`Tags' is a facility for indexing the definitions of programming-language things in a multi-file program, and then using that index to jump around among these definitions.
Rather than scratch your head, saying "Now where did we define `foo'?", you just do (in Emacs) `M-. foo RET', and You're There! Some people go wild over this stuff...
GHC comes with a program `hstags', which build Emacs-able TAGS files. The invocation syntax is:
hstags [GHC-options] file [files...]
The best thing is just to feed it your GHC command-line flags. A good Makefile entry might be:
tags: $(RM) TAGS hstags $(GHC_FLAGS) *.lhs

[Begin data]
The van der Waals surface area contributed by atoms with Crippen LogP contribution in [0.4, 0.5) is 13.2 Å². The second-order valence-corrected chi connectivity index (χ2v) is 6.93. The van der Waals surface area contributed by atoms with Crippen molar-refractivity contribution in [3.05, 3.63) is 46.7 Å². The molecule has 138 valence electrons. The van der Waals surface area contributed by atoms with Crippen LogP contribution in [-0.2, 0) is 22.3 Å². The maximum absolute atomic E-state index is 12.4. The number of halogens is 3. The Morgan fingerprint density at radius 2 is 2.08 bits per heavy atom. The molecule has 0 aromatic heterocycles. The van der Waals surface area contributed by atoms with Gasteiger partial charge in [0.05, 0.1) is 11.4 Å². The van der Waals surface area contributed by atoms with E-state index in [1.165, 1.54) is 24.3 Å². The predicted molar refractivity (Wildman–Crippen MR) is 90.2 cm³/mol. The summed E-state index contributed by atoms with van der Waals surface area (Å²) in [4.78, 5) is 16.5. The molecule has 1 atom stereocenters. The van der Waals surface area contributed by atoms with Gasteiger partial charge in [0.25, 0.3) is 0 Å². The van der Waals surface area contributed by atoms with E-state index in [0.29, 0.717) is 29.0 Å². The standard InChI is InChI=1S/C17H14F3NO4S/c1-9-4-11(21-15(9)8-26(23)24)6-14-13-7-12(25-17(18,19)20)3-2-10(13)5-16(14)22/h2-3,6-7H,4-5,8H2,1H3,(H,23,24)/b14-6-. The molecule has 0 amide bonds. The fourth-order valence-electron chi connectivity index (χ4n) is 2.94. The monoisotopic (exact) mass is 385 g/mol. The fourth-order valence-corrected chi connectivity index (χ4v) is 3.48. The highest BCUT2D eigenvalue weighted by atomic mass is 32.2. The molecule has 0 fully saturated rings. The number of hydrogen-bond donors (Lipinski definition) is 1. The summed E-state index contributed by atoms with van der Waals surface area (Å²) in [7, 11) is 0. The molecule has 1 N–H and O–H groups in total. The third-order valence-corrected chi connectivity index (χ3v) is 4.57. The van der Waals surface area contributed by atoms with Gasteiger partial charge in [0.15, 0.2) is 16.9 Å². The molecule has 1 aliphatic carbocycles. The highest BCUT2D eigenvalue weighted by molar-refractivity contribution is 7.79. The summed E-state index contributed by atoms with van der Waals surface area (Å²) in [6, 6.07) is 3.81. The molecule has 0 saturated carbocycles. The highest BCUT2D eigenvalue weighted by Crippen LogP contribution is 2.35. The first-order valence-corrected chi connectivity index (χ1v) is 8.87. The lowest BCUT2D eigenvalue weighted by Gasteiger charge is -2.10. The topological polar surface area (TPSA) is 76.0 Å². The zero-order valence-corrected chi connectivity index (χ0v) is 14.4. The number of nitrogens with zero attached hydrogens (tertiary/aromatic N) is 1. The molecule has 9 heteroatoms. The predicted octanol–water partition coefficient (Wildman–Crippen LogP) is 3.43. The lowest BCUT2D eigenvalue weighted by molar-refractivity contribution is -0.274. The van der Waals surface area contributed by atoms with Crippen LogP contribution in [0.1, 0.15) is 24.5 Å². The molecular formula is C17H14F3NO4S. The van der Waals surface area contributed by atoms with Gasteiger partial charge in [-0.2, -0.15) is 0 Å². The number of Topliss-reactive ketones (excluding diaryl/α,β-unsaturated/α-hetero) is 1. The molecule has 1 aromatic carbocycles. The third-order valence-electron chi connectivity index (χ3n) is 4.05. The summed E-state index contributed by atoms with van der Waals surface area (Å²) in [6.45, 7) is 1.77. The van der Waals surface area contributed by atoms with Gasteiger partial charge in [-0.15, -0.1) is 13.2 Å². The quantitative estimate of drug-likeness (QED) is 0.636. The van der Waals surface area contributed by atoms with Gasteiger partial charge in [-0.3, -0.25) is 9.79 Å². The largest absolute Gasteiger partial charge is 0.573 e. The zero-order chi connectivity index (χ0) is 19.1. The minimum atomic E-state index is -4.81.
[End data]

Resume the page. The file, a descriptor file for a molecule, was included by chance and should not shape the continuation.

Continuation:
The only flags of its own are: `-v' to be verbose; `-a' to **APPEND** to the TAGS file, rather than write to it.
Shortcomings: (1) Instance declarations don't get into the TAGS file (but the definitions inside them do); as instances aren't named, this is probably just as well. (2) Data-constructor definitions don't get in. Go for the corresponding type constructor instead.
(Actually, GHC also comes with `etags' [for C], and `perltags' [for You Know What]. And -- I cannot tell a lie -- there is Denis Howe's `fptags' [for Haskell, etc.] in the `ghc/CONTRIB' section...)